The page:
Castro re-defines the poetry "performance"

By Rob O’Donnell
Staff Writer

Since typically we seem to focus on the meaning of text, we seldom recognize the beauty in the sound of a poem.

Adrian Castro, a well-known poet from Miami, visited the University Tuesday, April 10 to give a special performance in Bucknell Hall sponsored by the Stadler Center for Poetry.

Castro’s poems range in substance and influence from African to Caribbean tradition, and the sound of the poetry reflects that.

At some parts he sang individually in a captivating voice, and at others he even incorporated the audience into the performance by having them sing back. It was remarkable to hear such distinct poetry performed.

That was what separated this reading from others that I have attended; it was truly a performance. If I had just been reading the poem from a book, I would have missed so much. I would have missed the sound of the poetry, which is the true driving force behind his work. He places a strong emphasis on rhythm, and it almost turns into a melody at some parts.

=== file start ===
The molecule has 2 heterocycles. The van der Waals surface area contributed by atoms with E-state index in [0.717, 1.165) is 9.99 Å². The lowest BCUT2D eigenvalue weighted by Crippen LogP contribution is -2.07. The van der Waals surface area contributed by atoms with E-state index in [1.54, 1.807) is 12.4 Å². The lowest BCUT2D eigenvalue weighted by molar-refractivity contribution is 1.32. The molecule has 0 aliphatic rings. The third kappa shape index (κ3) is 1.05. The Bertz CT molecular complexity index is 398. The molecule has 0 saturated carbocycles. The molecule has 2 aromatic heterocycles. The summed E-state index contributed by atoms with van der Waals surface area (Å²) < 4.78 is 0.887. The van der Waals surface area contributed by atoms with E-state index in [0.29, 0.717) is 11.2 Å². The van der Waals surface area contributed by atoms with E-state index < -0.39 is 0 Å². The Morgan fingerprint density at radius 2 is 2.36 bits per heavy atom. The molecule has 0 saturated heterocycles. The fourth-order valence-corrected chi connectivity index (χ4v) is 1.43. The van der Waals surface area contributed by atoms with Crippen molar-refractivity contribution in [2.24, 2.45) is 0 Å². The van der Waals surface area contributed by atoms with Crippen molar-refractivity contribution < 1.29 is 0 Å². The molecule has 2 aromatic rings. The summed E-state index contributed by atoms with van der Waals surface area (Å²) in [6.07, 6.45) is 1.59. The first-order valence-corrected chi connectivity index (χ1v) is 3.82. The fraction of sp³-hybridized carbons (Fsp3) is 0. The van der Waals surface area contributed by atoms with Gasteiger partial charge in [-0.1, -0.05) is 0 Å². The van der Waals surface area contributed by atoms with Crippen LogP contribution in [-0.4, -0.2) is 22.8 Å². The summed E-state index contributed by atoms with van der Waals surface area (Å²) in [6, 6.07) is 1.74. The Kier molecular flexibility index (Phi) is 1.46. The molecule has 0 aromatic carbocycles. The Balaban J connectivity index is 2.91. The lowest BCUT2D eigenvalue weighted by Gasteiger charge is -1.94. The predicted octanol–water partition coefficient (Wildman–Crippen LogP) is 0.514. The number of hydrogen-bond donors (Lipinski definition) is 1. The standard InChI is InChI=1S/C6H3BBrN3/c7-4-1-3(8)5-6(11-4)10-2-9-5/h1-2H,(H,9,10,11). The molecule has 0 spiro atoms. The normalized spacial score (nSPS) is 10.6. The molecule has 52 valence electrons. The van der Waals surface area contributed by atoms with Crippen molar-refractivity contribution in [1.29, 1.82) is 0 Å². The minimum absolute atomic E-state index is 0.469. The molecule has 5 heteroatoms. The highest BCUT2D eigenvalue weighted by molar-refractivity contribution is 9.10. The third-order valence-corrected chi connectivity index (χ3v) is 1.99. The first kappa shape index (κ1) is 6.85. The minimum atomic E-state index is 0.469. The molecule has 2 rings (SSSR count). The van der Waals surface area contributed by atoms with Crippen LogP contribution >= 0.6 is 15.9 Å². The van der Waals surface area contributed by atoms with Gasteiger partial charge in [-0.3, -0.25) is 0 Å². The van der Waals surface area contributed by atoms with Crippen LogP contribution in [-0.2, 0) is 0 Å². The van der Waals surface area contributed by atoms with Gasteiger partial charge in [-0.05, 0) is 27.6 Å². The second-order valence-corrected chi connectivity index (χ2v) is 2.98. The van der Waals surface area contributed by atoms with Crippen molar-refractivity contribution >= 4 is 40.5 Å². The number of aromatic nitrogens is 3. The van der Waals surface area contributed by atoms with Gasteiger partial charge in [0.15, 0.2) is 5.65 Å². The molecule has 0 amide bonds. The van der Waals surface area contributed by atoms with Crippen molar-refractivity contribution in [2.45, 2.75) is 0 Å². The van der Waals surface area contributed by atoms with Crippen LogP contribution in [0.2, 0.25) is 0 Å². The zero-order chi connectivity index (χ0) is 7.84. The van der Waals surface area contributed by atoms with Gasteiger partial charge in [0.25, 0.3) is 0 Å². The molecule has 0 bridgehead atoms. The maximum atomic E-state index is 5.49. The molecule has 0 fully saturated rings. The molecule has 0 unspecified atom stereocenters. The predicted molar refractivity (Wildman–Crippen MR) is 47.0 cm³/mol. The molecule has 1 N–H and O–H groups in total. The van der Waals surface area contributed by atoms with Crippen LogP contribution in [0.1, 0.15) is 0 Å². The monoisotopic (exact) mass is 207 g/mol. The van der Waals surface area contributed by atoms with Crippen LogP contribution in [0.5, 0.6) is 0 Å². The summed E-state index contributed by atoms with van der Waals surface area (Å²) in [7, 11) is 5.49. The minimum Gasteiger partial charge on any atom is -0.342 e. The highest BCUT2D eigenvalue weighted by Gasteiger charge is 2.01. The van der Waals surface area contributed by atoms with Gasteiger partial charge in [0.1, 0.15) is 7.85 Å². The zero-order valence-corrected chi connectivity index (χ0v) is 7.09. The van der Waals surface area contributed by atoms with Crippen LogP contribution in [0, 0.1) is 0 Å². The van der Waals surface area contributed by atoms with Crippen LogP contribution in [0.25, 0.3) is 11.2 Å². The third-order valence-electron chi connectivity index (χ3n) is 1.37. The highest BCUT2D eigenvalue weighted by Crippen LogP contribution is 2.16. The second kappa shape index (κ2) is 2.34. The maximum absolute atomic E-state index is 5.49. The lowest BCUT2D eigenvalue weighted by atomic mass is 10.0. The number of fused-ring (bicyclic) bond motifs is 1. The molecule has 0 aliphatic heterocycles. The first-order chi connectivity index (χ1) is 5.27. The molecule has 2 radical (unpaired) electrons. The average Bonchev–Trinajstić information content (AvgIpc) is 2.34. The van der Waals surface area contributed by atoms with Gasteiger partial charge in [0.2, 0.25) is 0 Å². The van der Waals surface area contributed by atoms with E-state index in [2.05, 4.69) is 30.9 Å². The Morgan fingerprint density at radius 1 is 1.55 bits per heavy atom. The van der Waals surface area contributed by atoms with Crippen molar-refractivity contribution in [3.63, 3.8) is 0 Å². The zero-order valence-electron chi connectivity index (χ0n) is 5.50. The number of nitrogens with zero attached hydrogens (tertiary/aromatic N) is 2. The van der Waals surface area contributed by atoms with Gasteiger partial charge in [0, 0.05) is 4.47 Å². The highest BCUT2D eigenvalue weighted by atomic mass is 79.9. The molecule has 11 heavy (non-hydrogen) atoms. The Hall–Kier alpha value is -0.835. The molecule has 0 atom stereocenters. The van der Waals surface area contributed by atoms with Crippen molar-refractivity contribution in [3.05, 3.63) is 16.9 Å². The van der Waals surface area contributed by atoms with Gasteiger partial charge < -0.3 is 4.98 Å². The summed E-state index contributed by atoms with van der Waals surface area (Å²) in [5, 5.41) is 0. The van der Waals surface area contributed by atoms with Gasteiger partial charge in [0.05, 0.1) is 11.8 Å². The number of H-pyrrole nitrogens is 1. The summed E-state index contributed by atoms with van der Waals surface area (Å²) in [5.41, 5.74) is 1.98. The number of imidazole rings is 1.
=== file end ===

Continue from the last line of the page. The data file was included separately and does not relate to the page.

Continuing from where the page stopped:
Even though I was there for the reading, I still feel like I missed a lot of the poems’ meanings. He used a lot of different languages throughout, oftentimes using a refrain in the West African or Caribbean tradition, and he used a lot of Spanish words, none of which I could understand. But what I lacked in meaning and clarity, I gained in beauty of voice and sound.

I am incredibly grateful to the Stadler Center for Poetry for bringing him to the University, as the performance of the reading was fantastic. I believe that this may have been the last reading for the year, but I highly encourage everyone to take advantage of events like this in the future.

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